part of the high cliff edge shore of Lake Superior is cut away to form an arch on pictured rocks national lakeshore
Pictured Rocks National Lakeshore.

We made our way to the Munising area staying at an RV park in the village of Christmas. You know you’ve arrived in Christmas by the giant St. Nick greeting you outside of Santa’s Workshop, now a gift store. Our main objective while in the area was not to spend time with the main in the red suit himself, but to visit Pictured Rocks National Lakeshore. The best way, we were told, to see the lakeshore and its many sandstone cliffs is from a boat. So, we booked a tour for the following evening with Pictured Rocks Cruises. Almost immediately we received a message from the cruise operator that they were expecting rough water and it may be like riding a rollercoaster for a couple of hours. Our party of four was quickly reduced to two. My son and wife were having no part of this. The remaining members of our crew decided that the prospects of a two hour rollercoaster ride was a dream come true.

The following afternoon we boarded the vessel and headed out for an evening tour. As described on Pictured Rocks’ website, the lakeshore is known for “sea caves, arches, blowholes, turrets, stone spires, and other features like the famous Chapel Rock which have been sculpted from these cliffs over the centuries by unceasing waves and weather.” Our captain stopped at various points along the way so passengers could take a gazillion photos of lighthouses, waterfalls, and sandstone formations. Michigan continued to blow our minds.

autumn glows over an island that towers up like some Dr. Seuss imagination of a place
Chapel Rock

The following day, disappointed that they missed out, the stragglers in our lot asked if there was a way to see some of Pictured Rocks from land. We decided to drive into the park and walk along one of the beaches. While the views are good, they don’t compare to those from the water. We did a short hike along one of the 100 plus miles of hiking trails and headed back to Munising to see if we could extend our reservation. There was too much to explore in this area for our short stay. But like we learned over the past few weeks, everyone decided to RV in Michigan during the pandemic. The RV park was booked so we packed up and headed west for our final stop in the Great Lakes State.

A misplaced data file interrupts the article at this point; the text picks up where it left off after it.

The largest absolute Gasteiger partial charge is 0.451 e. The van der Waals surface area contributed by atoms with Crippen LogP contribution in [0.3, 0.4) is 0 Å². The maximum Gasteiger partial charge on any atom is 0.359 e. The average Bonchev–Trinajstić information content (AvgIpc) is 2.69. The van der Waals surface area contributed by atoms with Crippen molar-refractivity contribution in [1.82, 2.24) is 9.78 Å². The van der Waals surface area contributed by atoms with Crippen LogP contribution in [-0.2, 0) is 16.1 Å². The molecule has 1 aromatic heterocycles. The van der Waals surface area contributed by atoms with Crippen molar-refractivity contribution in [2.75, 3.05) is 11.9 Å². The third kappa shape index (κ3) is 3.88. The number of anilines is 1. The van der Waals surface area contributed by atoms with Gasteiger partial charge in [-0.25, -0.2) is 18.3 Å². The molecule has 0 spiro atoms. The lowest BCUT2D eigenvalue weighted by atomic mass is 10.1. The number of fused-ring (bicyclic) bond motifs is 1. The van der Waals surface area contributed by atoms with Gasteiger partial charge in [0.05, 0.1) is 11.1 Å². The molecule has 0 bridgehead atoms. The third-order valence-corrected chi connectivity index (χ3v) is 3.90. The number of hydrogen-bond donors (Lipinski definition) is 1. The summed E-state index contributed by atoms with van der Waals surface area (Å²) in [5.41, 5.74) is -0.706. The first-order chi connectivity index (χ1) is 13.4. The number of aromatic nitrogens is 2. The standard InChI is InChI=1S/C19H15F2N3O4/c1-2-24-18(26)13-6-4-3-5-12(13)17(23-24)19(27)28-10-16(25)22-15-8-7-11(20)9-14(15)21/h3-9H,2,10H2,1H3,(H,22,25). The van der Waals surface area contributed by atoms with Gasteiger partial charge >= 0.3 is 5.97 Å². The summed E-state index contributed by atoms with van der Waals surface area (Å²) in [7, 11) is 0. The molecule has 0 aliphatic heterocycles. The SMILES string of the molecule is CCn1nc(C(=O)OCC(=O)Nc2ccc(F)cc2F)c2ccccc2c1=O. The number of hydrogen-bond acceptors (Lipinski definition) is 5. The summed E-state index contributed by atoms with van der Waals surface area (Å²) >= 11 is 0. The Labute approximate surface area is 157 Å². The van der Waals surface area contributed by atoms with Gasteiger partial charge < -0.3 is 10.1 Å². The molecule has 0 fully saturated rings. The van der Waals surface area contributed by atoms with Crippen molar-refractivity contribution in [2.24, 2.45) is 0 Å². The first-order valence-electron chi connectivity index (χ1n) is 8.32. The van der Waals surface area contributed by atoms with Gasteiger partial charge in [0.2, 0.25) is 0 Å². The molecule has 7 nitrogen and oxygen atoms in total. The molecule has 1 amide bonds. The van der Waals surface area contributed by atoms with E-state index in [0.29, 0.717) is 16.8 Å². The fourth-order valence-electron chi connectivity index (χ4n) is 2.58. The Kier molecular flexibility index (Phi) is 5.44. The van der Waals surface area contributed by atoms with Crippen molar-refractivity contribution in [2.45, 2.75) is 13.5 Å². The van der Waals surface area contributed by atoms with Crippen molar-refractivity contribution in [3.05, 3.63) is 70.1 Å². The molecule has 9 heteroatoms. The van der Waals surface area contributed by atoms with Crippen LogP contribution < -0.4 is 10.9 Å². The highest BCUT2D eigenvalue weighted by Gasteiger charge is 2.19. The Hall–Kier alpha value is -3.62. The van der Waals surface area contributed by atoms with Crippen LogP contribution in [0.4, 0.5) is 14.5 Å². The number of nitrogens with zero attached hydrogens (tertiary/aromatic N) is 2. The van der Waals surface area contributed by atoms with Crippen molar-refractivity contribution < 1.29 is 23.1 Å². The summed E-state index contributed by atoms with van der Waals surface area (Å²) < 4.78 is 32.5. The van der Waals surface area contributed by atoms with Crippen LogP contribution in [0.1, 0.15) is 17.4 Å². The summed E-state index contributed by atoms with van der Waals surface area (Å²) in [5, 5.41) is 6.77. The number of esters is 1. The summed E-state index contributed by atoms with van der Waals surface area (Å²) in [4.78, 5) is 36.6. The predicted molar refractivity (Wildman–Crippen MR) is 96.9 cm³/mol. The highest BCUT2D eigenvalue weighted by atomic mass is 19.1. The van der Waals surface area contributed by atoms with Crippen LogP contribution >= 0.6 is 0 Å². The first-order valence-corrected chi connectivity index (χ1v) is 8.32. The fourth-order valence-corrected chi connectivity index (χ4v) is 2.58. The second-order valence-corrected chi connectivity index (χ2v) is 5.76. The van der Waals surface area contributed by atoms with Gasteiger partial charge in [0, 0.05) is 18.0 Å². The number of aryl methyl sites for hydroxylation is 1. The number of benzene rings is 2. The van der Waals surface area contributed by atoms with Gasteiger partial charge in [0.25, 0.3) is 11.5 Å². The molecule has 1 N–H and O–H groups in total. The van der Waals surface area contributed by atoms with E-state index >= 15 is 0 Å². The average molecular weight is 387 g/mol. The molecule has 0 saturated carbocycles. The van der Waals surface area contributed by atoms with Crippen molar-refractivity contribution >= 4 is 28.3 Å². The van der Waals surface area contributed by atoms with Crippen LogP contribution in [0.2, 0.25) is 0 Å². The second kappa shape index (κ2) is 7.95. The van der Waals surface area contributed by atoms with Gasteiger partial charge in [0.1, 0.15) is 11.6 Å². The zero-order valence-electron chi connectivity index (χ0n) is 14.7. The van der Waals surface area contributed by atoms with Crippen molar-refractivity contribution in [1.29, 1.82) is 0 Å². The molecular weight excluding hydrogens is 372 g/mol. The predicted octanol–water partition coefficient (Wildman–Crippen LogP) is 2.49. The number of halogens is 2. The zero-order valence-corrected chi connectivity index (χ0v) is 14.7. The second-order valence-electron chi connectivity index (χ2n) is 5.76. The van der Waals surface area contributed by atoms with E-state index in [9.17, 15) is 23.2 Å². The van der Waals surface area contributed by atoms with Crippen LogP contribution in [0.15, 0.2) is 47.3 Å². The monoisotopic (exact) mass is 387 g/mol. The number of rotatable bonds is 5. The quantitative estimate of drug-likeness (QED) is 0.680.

A couple of years ago we purchased a Harvest Host membership, but had yet to use it. Either we couldn’t find a place that would accommodate the length of our rig or didn’t allow pets, but most of the time it was because we were in the wrong place and wrong time (of year) for boondocking without air-conditioning. We’re just not tough enough to RV in 90+ degree weather without air conditioning. First world problems.

But, we were determined to use our HH membership this year as we were missing out on too many interesting hosts including museums, wineries, farms, and other cool places. There happened to be a host a couple hundred miles from us in the general direction we were heading. We called ahead and got instructions on parking, and a few hours later we arrived at Big Snow Resort. Big Snow is two ski mountains (remember that we’re in Michigan so I’m using the term loosely) near Wakefield, Michigan and only a few miles from the Wisconsin border. We had a large parking lot to call home for the night. There was a restaurant and bar open for breakfast, lunch, and dinner that we immediately visited for some pub grub. However, the real highlight of this place was the seemingly endless opportunities to explore the ski runs before the snowfall. The leaves were changing to yellows, reds, and oranges, and the views across the mountains were spectacular!

It was one of our best stops ever.

The next day, after spending almost a month exploring amazing Michigan, we crossed the state line into Wisconsin. We had friends to visit and needed to be back in Texas for the holidays or we would have stayed longer. There is no doubt we will return as Michigan has so much to offer. It greatly exceeded our expectations and is definitely one of our top 5 states visited.